More than a restaurant: MCC's Tartan Bistro prepares culinary students for careers

"Definitely the grouper," says MCC Culinary student Ethan Schulz of his favorite dish to prepare. "It's delicious."

Schulz is one of 12 students getting hands-on experience this spring in MCC's culinary degree capstone class, Tartan Bistro.

The restaurant class, which started in 2011, teaches students to apply the skills they've learned in the culinary program by working every role in a restaurant, from wait staff to chefs to cleaning staff.

The students are divided into two groups - front of the house and back of the house - and spend eight weeks in both positions.

"It's so important for the students to see how interdependent each role is," said chef Tina Drzal, MCC culinary program department chair. "We hire a culinary student worker as dishwasher so we can closely model how a real kitchen operates."

Student Lenny Harris returned to school not to go into the industry, but to learn a valuable life skill. He uses his newfound talents to throw dinner parties for friends.

"I'll host a chef night for their families and get the kids involved in the kitchen. I even wear my chef uniform to make the experience more official," he said. "It's a great opportunity to pass along the knowledge I've learned at MCC."

This is Harris's second time through Tartan Bistro - he graduated in December 2022 but wanted to come back to finish the program with the classmates he started with in Culinary 101.

"One of the things I realized in Tartan Bistro is how much the absence of one person can affect the whole operation," he said. "We of course always rally together and get the job done, but the impact of missing just one person is definitely felt."

Ethan Schulz also noted the importance of teamwork in the restaurant business.

"Working on the line is much different than working solo or cooking at home," he said. "You really have to cooperate with each other."

While in the back of house position, Schulz found the work to be manageable and not as intimidating as he thought going in.

"The prep work wasn't as hard as I thought it would be," he said. "I felt prepared by the knowledge I gained in the culinary classes before heading into Tartan Bistro."

Students have the chance to practice recipes and plating before the restaurant opens, and also receive a mini lesson on wine/food pairings.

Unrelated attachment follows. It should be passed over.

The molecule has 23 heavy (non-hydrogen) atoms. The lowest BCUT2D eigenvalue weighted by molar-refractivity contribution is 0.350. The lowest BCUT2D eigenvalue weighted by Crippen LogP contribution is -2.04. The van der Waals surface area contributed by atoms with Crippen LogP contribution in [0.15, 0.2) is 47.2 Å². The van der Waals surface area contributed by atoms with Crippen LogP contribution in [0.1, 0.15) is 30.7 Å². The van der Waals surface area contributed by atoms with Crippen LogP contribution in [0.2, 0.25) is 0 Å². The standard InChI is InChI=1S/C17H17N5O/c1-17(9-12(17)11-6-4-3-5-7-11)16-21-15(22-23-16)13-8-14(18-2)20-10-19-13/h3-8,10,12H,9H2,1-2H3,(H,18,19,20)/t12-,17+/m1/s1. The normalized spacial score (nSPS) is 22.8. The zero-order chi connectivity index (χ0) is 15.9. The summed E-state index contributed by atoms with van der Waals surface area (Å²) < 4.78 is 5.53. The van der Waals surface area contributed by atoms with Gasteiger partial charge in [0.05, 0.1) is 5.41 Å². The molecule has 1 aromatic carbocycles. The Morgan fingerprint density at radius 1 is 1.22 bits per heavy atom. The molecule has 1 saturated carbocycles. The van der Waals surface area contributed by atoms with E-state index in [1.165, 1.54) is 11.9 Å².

"I think students really enjoy the opportunity to learn these skills in what I call our 'bubble,'" said Drzal. "In many semesters, our students have zero serving experience, so I manage the reservations carefully to ease them into the experience of serving."

Reservations at the Tartan Bistro are in high demand, with tables booking out months in advance. The 2023 season ended May 4.

"I limit the amount of tables available each night, and we don't allow parties larger than six people so the students aren't overwhelmed," said Drzal. "We also stagger seating times: 6, 6:15, 6:30, and 6:45 p.m. We've found these times work best for our operation."

Local employers such as Duke's, Bull Valley Country Club, and Region Kitchen and Bar have hired students from MCC's culinary program.

"I think they appreciate that we really stress the importance of showing up and being on time, ready to work," Drzal said. "They also appreciate that we cycle students through both front-of-house and back-of-house roles, and that we encourage them to take Pastry Skills 101 as part of their degree. Knowing basic pastry skills makes a culinary student a preferred hire."

The community gets another chance to sample students' skills in the fall when MCC's culinary program opens its student-run bakery, Sweet Scots.

"We want to give our students as many hands-on opportunities as possible so they graduate ready to serve our community as future restaurant owners, bakers, chefs, and bartenders." Drzal said.

Follow @TartanBistroMCC on Instagram.

Sweet Scots Bakery will open in September; follow it on Instagram @SweetScotsBakeryMCC for updates.

Culinary program beginner classes including Culinary 101 and Pastry 101 start in the fall semester.

For more on MCC's culinary program, visit

Culinary students are divided into front-of-house and back-of-house roles and spend eight weeks in both positions. McHenry County College's student-run Tartan Bistro has become a favorite in the community with tables booking out weeks in advance. Shown is student Serina Leon. Courtesy of McHenry County College
McHenry County College's student-run Tartan Bistro gives culinary students, such as, from left, Taylor Aggarwal and Serina Leon, experience in all aspects of running a restaurant. Courtesy of McHenry County College
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